To amplify that, turn with me now to Ephesians 5:22. Remember, dear friends, that I am reading now from the Word of God: may it come home in power. Ephesians 5:22-23:—"Wives, submit yourselves unto your own husbands, as unto the Lord. For the husband is the head of the wife." Now turn over to Titus 2, verses 3 to 5. I will give you the first verse for a certain reason. Titus 2, beginning at verse 1:—"But speak thou the things which become sound doctrine." These were the words of the Holy Spirit through the Apostle Paul to the young pastor Titus, and here is what the aged Apostle says to him. These were words of counsel to this young man. "Speak thou the things which become sound doctrine." Now notice what he was to speak and what were the things that became "sound doctrine":—"That the aged men be sober, grave, temperate, sound in faith, in charity, in patience. The aged women likewise, that they be in behaviour as becometh holiness, not false accusers, not given to much wine, teachers of good things; That they may teach the young women to be sober, to love their husbands, to love their children, To be discreet, chaste, keepers at home, good, obedient to their own husbands." I am not reading now from a Church of England prayer-book. There has been a hard fight for years to expunge that word from the marriage-ceremony there, but if they expunge it from the marriage-ceremony of the Episcopal Church they will never expunge it from God’s Word. This is God’s Word—"obedient to their own husbands, that the word of God be not blasphemed"—as it is blasphemed on many sides today through the wives’ disobedience. Now one other passage in 1 Peter 3, verses 3 to 6:—"Whose adorning let it not be that outward adorning of plaiting the hair" (which by the way presupposes long hair because you cannot "plait" short hair!), "let it not be that outward adorning of plaiting the hair, and of wearing of gold, or of putting on of apparel: But let it be the hidden man of the heart, in that which is not corruptible, even the ornament of a meek and quiet spirit, which is in the sight of God of great price." It may be of great ridicule in the world: it may be scoffed at by your sisters: it may be taken advantage of by an ungodly husband: but it is of "great price" in the sight of God, and He says so. "For after this manner in the old time the holy women also, who trusted in God, adorned themselves, being in subjection unto their own husbands: Even as Sara obeyed Abraham, calling him lord: whose daughters ye are, as long as ye do well."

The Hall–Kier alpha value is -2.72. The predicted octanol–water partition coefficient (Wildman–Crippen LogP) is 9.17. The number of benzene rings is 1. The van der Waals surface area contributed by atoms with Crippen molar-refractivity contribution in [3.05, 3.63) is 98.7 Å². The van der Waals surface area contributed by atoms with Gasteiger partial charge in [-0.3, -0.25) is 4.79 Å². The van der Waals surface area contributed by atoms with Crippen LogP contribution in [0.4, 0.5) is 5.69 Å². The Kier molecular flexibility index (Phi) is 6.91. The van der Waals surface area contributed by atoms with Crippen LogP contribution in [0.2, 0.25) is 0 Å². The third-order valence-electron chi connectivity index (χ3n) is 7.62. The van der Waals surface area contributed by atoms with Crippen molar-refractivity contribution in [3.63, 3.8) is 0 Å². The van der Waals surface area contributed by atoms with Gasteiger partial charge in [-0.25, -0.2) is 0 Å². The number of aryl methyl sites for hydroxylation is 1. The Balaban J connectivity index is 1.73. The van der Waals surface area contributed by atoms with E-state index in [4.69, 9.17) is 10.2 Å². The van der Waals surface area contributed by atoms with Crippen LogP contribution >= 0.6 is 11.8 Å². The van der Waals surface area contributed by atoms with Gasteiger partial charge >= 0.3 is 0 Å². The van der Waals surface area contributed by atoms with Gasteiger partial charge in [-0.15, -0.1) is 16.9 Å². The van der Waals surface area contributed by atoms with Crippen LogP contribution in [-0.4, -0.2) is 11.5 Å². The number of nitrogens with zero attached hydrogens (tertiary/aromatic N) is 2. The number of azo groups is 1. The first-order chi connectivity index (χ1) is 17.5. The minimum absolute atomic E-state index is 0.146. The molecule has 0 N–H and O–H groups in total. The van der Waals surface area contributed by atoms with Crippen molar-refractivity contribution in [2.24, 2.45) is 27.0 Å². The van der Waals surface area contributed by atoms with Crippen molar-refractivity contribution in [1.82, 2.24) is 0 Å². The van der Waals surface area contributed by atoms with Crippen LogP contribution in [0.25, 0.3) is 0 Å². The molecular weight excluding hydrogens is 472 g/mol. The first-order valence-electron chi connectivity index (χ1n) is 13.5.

Now come back to 1 Corinthians 11, verses 8 and 9:—"For the man is not of the woman; but the woman of the man. Neither was the man created for the woman; but the woman for the man." There the Apostle appeals to two facts in connection with man’s history which bring out the subordination of the woman to the man. First he tells us that the woman was formed out of the man and derived her origin from his. Listen! The man and the woman were not created together; they were not created simultaneously (at the same time); the man and not the woman was created first, and the Holy Spirit here appeals to that fact in connection with their history to support what He is here dealing with—the subordination of the woman to the man. Second, it says in verse 9, that the woman was created on man’s account and not man on her account. "Neither was the man created for the woman; but the woman for the man." And, my friends, that is not negated by what you have in the Epistle to the Galatians where we are told that in Christ there is neither male nor female but we are all one in Him. That verse has to do with our standing before God and not with our walk here in this world: just as 2 Corinthians 5:17 says, "If any man be in Christ, he is a new creature: old things are passed away; behold, all things are become new." That has to do with our standing before God; it has no reference to our actual experience and state, as the words "in Christ" plainly show.